It starts out scary and uncomfortable. I didn’t want to go. I didn’t want to be there. I was already suicidal, and here I was voluntarily giving up every comforting thing I had in my life: people, places, and things, in order to commit myself to not dying.
Fuck. I should have killed myself, this is going to be unbearable. My soul is on fire and we haven’t even completed the intake interview. Yes, I am suicidal. Yes, I do have a plan. No, I’m not on any medication. Please make my mother my emergency contact. Yes, I understand that I will not be released until the doctor determines that I am no longer in danger.
I’m on the ward itself, and I hurt all over. I’m in a mixed-state episode: irritable, hopeless, suicidal, full of energy, thoughts racing, sad beyond measure. I’ve never felt these things before; it’s one of my first mixed state episodes and I have zero in terms of coping skills, as well as zero self-knowledge of what is happening to me. I pace the hallway for a while, splash my face in the bathroom, spy at other patients from my bedroom door, lay on the bed, try to read a book my mom brought for me. My soul is still on fire.
I’ve been here for three hours, and I’m in agony. I can’t take one more minute of this. I have to get out. NOW. I take my phone charger, tie it as tight as I can around my neck, making sure I can’t breathe, get up on a chair next to the tall bathroom door and wrap the other end of the charger around the hinge. I kick the chair out from under me. The chair makes a thud on the carpeted floor, I hope no one heard. My vision starts to go white. I feel hope bloom inside me. Yes. I get to leave. I am so grateful.
A nurse bursts through the bedroom door, sees me and calls for help. She hoists me up to take the pressure off of the cord around my neck. Someone else cuts me down, and with the first breath I take, I start screaming. They cheated me. I was so close. I remember feeling that part of me was standing outside of the situation looking in, thinking that I sounded like a wounded wolf. Screaming and wailing like an animal.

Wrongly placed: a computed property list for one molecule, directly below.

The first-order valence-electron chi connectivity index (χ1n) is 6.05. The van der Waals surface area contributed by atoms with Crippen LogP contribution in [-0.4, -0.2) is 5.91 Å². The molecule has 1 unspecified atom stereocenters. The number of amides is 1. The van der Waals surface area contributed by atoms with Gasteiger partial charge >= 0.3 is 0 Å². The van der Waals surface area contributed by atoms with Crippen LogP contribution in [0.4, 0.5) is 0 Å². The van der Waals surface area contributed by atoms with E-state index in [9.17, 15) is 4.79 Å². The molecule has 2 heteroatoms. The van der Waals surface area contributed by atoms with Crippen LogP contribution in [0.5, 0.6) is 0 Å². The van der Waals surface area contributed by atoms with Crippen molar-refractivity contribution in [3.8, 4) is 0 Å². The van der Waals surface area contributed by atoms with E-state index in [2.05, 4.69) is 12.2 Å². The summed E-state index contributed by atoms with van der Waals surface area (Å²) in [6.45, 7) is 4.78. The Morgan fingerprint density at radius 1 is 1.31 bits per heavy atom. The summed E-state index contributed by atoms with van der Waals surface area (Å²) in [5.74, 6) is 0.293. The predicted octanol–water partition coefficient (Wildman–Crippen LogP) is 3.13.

I was given a Klonopin and brought to a conference room, where my new doctor, my parents, and my two best friends were waiting for me. The doctor talked and then my loved ones talked. I have no idea what they said. I kept my eyes locked on the Chinese man covered in blood holding a gun in the corner of the room. I guess they couldn’t see him. Everyone gave me hugs, and I was escorted into the one-to-one portion of the ward, where a nurse was required to be within 12 feet of me at all times, including during bathroom breaks and at night. I was started on a combination of Seroquel and Carbamazepine and given a temazepam for a sleep aid. I slept for 14 hours.
When I woke up, I was very drowsy. I went out of the bedroom and around the corner to watch TV. Since I was being kept by myself, I got to choose what to watch. I picked Comedy Central, which was showing repeats of That 70’s Show for most of the day. At meal times, food was brought to me. I snacked on pudding cups and Cheez-Its in between meals. The two nurses who took turns watching me were nice. One was a young man who had only been in America for three years and was going to school for psychiatry. The other nurse was a middle-aged woman from my hometown who had worked at that hospital for 35 years. She happened to be the same person who found me during my attempt. She called me “baby” and said comforting, motherly things to me. She made me smile a few times. The kindness they showed me went a long way toward making me feel comfortable. In my newly-medicated daze, I didn’t feel much of anything, but I didn’t feel bad. I was getting relief. My soul stopped burning. It wasn’t boring being on one-to-one, either. It was like stopping to breathe after running a 2-minute mile: you’re not doing anything but breathing, and that’s exactly what you’re supposed to be doing. It’s not boring to just be breathing; it’s crucial. For the first time in six months, my soul was not on fire. For the first time in two months, I had thoughts outside of detailed plans for suicide.